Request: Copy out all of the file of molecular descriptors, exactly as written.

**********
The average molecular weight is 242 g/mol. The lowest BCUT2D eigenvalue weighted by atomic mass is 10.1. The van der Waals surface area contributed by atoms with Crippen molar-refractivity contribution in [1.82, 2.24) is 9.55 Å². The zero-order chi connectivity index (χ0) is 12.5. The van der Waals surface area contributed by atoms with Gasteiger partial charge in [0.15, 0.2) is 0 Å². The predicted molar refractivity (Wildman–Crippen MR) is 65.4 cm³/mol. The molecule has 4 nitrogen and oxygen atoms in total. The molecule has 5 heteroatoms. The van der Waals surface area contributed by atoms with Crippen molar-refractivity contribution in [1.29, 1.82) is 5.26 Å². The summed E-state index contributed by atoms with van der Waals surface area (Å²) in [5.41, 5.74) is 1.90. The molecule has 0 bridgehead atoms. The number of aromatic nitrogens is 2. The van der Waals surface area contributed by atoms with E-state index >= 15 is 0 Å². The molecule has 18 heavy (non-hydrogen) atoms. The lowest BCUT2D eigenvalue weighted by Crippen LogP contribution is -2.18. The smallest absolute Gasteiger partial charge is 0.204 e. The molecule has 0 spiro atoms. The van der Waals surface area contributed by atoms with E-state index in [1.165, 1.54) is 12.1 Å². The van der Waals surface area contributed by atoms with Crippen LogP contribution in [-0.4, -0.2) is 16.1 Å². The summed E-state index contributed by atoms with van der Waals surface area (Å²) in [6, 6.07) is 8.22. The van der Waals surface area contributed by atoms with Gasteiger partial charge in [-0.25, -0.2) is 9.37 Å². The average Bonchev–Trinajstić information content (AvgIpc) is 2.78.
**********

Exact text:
The average molecular weight is 242 g/mol. The lowest BCUT2D eigenvalue weighted by atomic mass is 10.1. The van der Waals surface area contributed by atoms with Crippen molar-refractivity contribution in [1.82, 2.24) is 9.55 Å². The zero-order chi connectivity index (χ0) is 12.5. The van der Waals surface area contributed by atoms with Gasteiger partial charge in [0.15, 0.2) is 0 Å². The predicted molar refractivity (Wildman–Crippen MR) is 65.4 cm³/mol. The molecule has 4 nitrogen and oxygen atoms in total. The molecule has 5 heteroatoms. The van der Waals surface area contributed by atoms with Crippen molar-refractivity contribution in [1.29, 1.82) is 5.26 Å². The summed E-state index contributed by atoms with van der Waals surface area (Å²) in [5.41, 5.74) is 1.90. The molecule has 0 bridgehead atoms. The number of aromatic nitrogens is 2. The van der Waals surface area contributed by atoms with E-state index >= 15 is 0 Å². The molecule has 18 heavy (non-hydrogen) atoms. The lowest BCUT2D eigenvalue weighted by Crippen LogP contribution is -2.18. The smallest absolute Gasteiger partial charge is 0.204 e. The molecule has 0 spiro atoms. The van der Waals surface area contributed by atoms with E-state index in [1.165, 1.54) is 12.1 Å². The van der Waals surface area contributed by atoms with Crippen LogP contribution in [-0.4, -0.2) is 16.1 Å². The summed E-state index contributed by atoms with van der Waals surface area (Å²) in [6, 6.07) is 8.22. The van der Waals surface area contributed by atoms with Gasteiger partial charge in [-0.25, -0.2) is 9.37 Å². The average Bonchev–Trinajstić information content (AvgIpc) is 2.78.